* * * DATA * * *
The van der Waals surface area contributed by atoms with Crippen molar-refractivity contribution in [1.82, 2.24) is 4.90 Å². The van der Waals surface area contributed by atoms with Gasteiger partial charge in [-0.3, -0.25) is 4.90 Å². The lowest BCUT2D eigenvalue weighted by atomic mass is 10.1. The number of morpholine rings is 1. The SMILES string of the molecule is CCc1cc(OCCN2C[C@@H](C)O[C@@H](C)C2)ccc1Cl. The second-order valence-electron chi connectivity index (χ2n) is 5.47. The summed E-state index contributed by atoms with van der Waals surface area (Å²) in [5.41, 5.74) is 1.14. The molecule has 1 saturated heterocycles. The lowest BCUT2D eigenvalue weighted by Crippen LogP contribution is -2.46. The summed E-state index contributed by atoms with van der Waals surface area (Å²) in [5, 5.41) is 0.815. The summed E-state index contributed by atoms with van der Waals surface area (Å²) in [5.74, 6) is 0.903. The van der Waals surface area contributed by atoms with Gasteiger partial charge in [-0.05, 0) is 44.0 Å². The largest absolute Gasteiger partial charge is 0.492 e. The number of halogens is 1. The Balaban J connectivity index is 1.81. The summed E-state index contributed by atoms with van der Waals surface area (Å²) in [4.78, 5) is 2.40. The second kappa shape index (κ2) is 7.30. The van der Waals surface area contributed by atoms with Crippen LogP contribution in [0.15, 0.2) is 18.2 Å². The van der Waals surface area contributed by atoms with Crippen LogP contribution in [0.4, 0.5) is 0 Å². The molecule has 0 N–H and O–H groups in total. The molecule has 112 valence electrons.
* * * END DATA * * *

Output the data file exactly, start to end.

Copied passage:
The van der Waals surface area contributed by atoms with Crippen molar-refractivity contribution in [1.82, 2.24) is 4.90 Å². The van der Waals surface area contributed by atoms with Gasteiger partial charge in [-0.3, -0.25) is 4.90 Å². The lowest BCUT2D eigenvalue weighted by atomic mass is 10.1. The number of morpholine rings is 1. The SMILES string of the molecule is CCc1cc(OCCN2C[C@@H](C)O[C@@H](C)C2)ccc1Cl. The second-order valence-electron chi connectivity index (χ2n) is 5.47. The summed E-state index contributed by atoms with van der Waals surface area (Å²) in [5.41, 5.74) is 1.14. The molecule has 1 saturated heterocycles. The lowest BCUT2D eigenvalue weighted by Crippen LogP contribution is -2.46. The summed E-state index contributed by atoms with van der Waals surface area (Å²) in [5, 5.41) is 0.815. The summed E-state index contributed by atoms with van der Waals surface area (Å²) in [5.74, 6) is 0.903. The van der Waals surface area contributed by atoms with Gasteiger partial charge in [-0.05, 0) is 44.0 Å². The largest absolute Gasteiger partial charge is 0.492 e. The number of halogens is 1. The Balaban J connectivity index is 1.81. The summed E-state index contributed by atoms with van der Waals surface area (Å²) in [4.78, 5) is 2.40. The second kappa shape index (κ2) is 7.30. The van der Waals surface area contributed by atoms with Crippen LogP contribution in [0.15, 0.2) is 18.2 Å². The van der Waals surface area contributed by atoms with Crippen LogP contribution in [0.4, 0.5) is 0 Å². The molecule has 0 N–H and O–H groups in total. The molecule has 112 valence electrons.